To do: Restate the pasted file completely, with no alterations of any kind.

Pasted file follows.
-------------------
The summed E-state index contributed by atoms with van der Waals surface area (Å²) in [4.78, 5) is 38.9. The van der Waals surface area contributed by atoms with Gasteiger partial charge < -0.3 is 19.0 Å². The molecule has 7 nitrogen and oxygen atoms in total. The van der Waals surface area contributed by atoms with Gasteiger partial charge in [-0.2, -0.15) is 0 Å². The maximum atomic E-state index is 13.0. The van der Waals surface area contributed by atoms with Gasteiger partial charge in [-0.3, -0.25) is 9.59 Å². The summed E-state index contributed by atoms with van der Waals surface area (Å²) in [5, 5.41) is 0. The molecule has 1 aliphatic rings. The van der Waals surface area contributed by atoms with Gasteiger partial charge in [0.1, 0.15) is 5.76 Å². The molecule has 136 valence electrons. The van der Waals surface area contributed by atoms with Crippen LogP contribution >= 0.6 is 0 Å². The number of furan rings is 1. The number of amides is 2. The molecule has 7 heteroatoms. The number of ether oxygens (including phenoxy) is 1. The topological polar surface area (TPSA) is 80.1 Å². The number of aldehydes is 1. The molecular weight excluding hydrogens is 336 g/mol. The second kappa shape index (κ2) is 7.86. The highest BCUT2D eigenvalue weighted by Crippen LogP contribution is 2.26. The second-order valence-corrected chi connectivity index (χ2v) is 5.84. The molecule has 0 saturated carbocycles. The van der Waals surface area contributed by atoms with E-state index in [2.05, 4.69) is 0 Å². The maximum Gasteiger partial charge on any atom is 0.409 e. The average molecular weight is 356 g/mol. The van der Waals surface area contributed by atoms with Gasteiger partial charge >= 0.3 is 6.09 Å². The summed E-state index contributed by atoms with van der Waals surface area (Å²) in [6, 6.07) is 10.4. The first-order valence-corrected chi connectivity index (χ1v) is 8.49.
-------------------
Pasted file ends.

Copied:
The summed E-state index contributed by atoms with van der Waals surface area (Å²) in [4.78, 5) is 38.9. The van der Waals surface area contributed by atoms with Gasteiger partial charge < -0.3 is 19.0 Å². The molecule has 7 nitrogen and oxygen atoms in total. The van der Waals surface area contributed by atoms with Gasteiger partial charge in [-0.2, -0.15) is 0 Å². The maximum atomic E-state index is 13.0. The van der Waals surface area contributed by atoms with Gasteiger partial charge in [-0.3, -0.25) is 9.59 Å². The summed E-state index contributed by atoms with van der Waals surface area (Å²) in [5, 5.41) is 0. The molecule has 1 aliphatic rings. The van der Waals surface area contributed by atoms with Gasteiger partial charge in [0.1, 0.15) is 5.76 Å². The molecule has 136 valence electrons. The van der Waals surface area contributed by atoms with Crippen LogP contribution >= 0.6 is 0 Å². The number of furan rings is 1. The number of amides is 2. The molecule has 7 heteroatoms. The number of ether oxygens (including phenoxy) is 1. The topological polar surface area (TPSA) is 80.1 Å². The number of aldehydes is 1. The molecular weight excluding hydrogens is 336 g/mol. The second kappa shape index (κ2) is 7.86. The highest BCUT2D eigenvalue weighted by Crippen LogP contribution is 2.26. The second-order valence-corrected chi connectivity index (χ2v) is 5.84. The molecule has 0 saturated carbocycles. The van der Waals surface area contributed by atoms with E-state index in [2.05, 4.69) is 0 Å². The maximum Gasteiger partial charge on any atom is 0.409 e. The average molecular weight is 356 g/mol. The van der Waals surface area contributed by atoms with Gasteiger partial charge >= 0.3 is 6.09 Å². The summed E-state index contributed by atoms with van der Waals surface area (Å²) in [6, 6.07) is 10.4. The first-order valence-corrected chi connectivity index (χ1v) is 8.49.